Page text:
Bending the Limits Part 2

As stated in the previous post, aerodynamical adaptions are a very efficient way of boosting a vehicles performance. The following technique is a lot more complicated than the bio-mimicry discussed before, however this method holds great promise. The biggest difference is that one should make a whole lot of adaptions and is not something just anyone can accomplish. The technique is called ‘Boundary layer suction’.

Without going into too much detail, the boundary layer is the region closest to an object wherein the speed internally differs. In other words, one ‘layer’ of air has a different speed than the layer immediately above or below it, which results in viscous friction. This flow in general is closely attached to the surface and doesn’t let go, however, this layer can separate from the surface and causes a large increase in drag. This happens for example when the angle of attack of a wing becomes too high and stall occurs.

sans-titre-2500ddb

The idea behind boundary layer suction is that one sucks away this layer before it has the chance to separate. This not only increases the extent to where the flow stays attached, one also is able to extend the range of the laminar flow, decreasing the drag even more. However, this suction also costs energy, so one should try to calculate the net gain in energy before considering this technique. It holds great opportunities for aerospace, but would it be something also applicable to cars as well?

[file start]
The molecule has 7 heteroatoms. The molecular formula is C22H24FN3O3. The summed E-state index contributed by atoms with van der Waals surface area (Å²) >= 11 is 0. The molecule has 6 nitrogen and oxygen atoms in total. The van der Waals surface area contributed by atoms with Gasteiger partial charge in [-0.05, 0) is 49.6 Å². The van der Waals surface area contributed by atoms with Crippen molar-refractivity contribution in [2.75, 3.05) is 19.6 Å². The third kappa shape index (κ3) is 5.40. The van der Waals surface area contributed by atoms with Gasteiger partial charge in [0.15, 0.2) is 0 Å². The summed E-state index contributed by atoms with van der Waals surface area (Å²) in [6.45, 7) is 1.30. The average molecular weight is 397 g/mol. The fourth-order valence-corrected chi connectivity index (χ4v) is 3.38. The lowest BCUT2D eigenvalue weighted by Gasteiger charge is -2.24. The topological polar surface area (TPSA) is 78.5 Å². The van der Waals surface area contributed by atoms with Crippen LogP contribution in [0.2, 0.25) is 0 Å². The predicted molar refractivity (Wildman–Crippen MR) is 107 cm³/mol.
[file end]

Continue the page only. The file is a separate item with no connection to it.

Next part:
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2 thoughts on “Bending the Limits Part 2

  1. Is there really a lot of gain still to be made by further aerodynamically optimizing cars? One would think that rolling resistance also accounts for a lot of the energy required to keep driving, no?

    • Rolling resistance does account for a lot of the losses, that is indeed true. And thus, there can also be gained a lot from improving this. However, during my team in the solar team, the aerodynamic losses of our car made op 65 – 70 % of the total losses. Keep in mind that that car was very aerodynamical which can’t be said of the nowadays cars. Truth be told, our car also weighed a lot less in comparison to other cars and therefor other cars have a significantly higher rolling resistance compared to our car, but that is why the use of a monocoque structure (as discussed in previous posts) would already be a step forward to solve this. So in my opinion, there is definitely a huge gain to be made aerodynamically.

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